California’s Financial Information Privacy Act (FIPA) extends your financial privacy rights by providing more protection than the federal Gramm-Leach-Bliley Act.
Opt-In to Sharing Nonpublic Personal Information
Unlike the federal law (you must opt out), FIPA gives you the right to receive notice and opt in to allow a financial institution to share your nonpublic personal information with unaffiliated businesses (businesses not controlled by the same company). This means that you don’t have to do anything unless you want to give the financial institution the ability to share your information.
Opt Out of Marketing
In California, you can opt out of information sharing that results from joint-marketing agreements a financial institution makes with outside companies to market financial products and services. If it shares this information, the financial institution will explain how to opt out in its privacy notice.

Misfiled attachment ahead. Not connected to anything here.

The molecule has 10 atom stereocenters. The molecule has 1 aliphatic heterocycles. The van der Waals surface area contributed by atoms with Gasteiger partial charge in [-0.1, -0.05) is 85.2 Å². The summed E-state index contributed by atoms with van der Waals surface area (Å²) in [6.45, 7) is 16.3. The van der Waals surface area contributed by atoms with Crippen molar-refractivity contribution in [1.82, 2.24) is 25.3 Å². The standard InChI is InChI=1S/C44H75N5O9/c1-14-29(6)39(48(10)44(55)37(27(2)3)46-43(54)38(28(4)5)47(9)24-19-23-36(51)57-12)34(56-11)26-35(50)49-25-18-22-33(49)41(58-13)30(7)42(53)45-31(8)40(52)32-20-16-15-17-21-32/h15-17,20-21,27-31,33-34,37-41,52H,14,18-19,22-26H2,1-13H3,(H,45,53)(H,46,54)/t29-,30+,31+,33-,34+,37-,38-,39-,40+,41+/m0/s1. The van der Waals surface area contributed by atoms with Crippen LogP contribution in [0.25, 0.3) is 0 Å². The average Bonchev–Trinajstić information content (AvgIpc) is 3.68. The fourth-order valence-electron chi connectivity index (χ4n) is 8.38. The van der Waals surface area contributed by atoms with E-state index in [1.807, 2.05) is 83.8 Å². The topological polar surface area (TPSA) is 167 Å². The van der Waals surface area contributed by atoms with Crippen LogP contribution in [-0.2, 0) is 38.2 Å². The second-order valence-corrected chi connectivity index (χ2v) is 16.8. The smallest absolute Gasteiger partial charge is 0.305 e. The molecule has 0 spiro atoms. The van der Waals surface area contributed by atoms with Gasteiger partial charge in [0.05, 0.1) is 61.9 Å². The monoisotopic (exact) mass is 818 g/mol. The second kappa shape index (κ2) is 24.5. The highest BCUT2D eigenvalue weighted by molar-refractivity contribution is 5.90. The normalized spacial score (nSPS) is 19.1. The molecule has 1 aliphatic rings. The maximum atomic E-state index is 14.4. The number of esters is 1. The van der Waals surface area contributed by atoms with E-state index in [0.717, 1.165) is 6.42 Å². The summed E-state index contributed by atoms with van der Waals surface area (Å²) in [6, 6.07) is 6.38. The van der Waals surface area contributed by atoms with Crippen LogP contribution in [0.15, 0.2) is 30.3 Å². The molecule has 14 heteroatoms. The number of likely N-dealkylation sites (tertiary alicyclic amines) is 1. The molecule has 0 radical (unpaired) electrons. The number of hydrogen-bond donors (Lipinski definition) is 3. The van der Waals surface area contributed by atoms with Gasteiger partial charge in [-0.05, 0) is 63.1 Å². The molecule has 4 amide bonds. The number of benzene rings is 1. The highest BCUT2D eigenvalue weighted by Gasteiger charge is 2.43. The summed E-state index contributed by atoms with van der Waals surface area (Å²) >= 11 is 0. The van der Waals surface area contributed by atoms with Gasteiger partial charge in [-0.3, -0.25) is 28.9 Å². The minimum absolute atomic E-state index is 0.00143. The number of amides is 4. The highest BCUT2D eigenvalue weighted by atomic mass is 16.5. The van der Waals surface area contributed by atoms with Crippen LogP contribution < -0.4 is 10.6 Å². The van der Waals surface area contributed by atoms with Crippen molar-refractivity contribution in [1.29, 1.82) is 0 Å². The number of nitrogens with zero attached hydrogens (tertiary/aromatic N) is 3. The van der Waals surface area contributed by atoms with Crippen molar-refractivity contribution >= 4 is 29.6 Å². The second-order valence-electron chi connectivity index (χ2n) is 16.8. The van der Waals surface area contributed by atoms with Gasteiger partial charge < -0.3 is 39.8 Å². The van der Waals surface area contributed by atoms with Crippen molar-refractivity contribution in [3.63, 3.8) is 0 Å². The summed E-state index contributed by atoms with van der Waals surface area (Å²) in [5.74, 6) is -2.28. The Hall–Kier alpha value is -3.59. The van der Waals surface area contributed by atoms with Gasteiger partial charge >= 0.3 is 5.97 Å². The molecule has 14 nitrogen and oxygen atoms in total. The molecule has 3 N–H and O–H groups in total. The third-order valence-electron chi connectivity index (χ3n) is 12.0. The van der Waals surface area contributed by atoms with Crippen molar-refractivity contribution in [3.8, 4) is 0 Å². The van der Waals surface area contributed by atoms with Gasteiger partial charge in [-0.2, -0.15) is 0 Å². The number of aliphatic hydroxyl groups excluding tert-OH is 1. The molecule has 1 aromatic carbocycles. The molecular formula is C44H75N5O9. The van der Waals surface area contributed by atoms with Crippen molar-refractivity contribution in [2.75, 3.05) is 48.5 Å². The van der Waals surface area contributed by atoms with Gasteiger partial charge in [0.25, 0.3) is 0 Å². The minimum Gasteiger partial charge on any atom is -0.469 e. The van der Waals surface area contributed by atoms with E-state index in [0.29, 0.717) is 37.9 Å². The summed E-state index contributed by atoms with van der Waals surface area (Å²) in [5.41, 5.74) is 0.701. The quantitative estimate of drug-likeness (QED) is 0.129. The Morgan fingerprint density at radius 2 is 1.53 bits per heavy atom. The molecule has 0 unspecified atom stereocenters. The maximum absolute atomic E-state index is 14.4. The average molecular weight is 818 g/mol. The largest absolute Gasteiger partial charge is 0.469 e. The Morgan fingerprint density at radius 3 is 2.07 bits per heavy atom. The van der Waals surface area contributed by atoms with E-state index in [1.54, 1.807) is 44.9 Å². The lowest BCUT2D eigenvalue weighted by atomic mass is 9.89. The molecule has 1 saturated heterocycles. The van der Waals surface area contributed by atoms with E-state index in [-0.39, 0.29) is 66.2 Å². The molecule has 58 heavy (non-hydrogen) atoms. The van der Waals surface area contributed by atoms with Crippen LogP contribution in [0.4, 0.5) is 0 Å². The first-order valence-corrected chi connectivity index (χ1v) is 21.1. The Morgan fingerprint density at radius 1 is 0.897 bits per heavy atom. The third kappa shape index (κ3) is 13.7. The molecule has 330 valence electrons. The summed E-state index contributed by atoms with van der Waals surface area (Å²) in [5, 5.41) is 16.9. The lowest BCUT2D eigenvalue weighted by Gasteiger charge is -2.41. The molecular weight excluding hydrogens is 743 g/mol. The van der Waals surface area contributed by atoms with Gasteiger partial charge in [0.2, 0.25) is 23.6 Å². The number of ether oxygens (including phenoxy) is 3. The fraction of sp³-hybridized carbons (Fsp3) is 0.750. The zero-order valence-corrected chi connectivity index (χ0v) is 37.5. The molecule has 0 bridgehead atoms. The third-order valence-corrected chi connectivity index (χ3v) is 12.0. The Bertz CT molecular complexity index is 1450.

Complain About Violations
You can report violations of FIPA by contacting the California Department of Insurance or California Department of Financial Institutions. The California Department of Insurance regulates the insurance industry in California and enforces both federal and state privacy laws. The California Department of Financial Institutions regulates
- savings associations
- credit unions
- commercial lending companies
- issuers of travelers check
- transmitters of money abroad